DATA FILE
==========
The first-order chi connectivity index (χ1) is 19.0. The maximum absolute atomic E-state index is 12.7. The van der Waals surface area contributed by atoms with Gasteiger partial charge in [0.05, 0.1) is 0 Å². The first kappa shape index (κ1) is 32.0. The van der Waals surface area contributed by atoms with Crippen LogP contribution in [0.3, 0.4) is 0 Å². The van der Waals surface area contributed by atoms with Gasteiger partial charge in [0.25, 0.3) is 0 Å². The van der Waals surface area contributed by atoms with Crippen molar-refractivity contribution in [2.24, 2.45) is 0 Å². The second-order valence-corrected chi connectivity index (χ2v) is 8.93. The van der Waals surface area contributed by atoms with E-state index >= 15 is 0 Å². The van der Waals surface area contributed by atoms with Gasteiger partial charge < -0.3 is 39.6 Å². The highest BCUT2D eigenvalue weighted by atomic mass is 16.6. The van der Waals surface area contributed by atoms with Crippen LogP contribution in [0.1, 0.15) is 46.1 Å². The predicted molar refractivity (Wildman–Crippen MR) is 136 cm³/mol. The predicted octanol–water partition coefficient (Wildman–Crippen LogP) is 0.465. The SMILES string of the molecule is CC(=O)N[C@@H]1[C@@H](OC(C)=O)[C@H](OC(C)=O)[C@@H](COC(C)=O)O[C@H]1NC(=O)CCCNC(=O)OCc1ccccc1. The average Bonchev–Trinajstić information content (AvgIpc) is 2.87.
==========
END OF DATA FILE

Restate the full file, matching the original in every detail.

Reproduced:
The first-order chi connectivity index (χ1) is 19.0. The maximum absolute atomic E-state index is 12.7. The van der Waals surface area contributed by atoms with Gasteiger partial charge in [0.05, 0.1) is 0 Å². The first kappa shape index (κ1) is 32.0. The van der Waals surface area contributed by atoms with Crippen LogP contribution in [0.3, 0.4) is 0 Å². The van der Waals surface area contributed by atoms with Gasteiger partial charge in [0.25, 0.3) is 0 Å². The van der Waals surface area contributed by atoms with Crippen molar-refractivity contribution in [2.24, 2.45) is 0 Å². The second-order valence-corrected chi connectivity index (χ2v) is 8.93. The van der Waals surface area contributed by atoms with E-state index >= 15 is 0 Å². The van der Waals surface area contributed by atoms with Gasteiger partial charge < -0.3 is 39.6 Å². The highest BCUT2D eigenvalue weighted by atomic mass is 16.6. The van der Waals surface area contributed by atoms with Crippen LogP contribution in [0.1, 0.15) is 46.1 Å². The predicted molar refractivity (Wildman–Crippen MR) is 136 cm³/mol. The predicted octanol–water partition coefficient (Wildman–Crippen LogP) is 0.465. The SMILES string of the molecule is CC(=O)N[C@@H]1[C@@H](OC(C)=O)[C@H](OC(C)=O)[C@@H](COC(C)=O)O[C@H]1NC(=O)CCCNC(=O)OCc1ccccc1. The average Bonchev–Trinajstić information content (AvgIpc) is 2.87.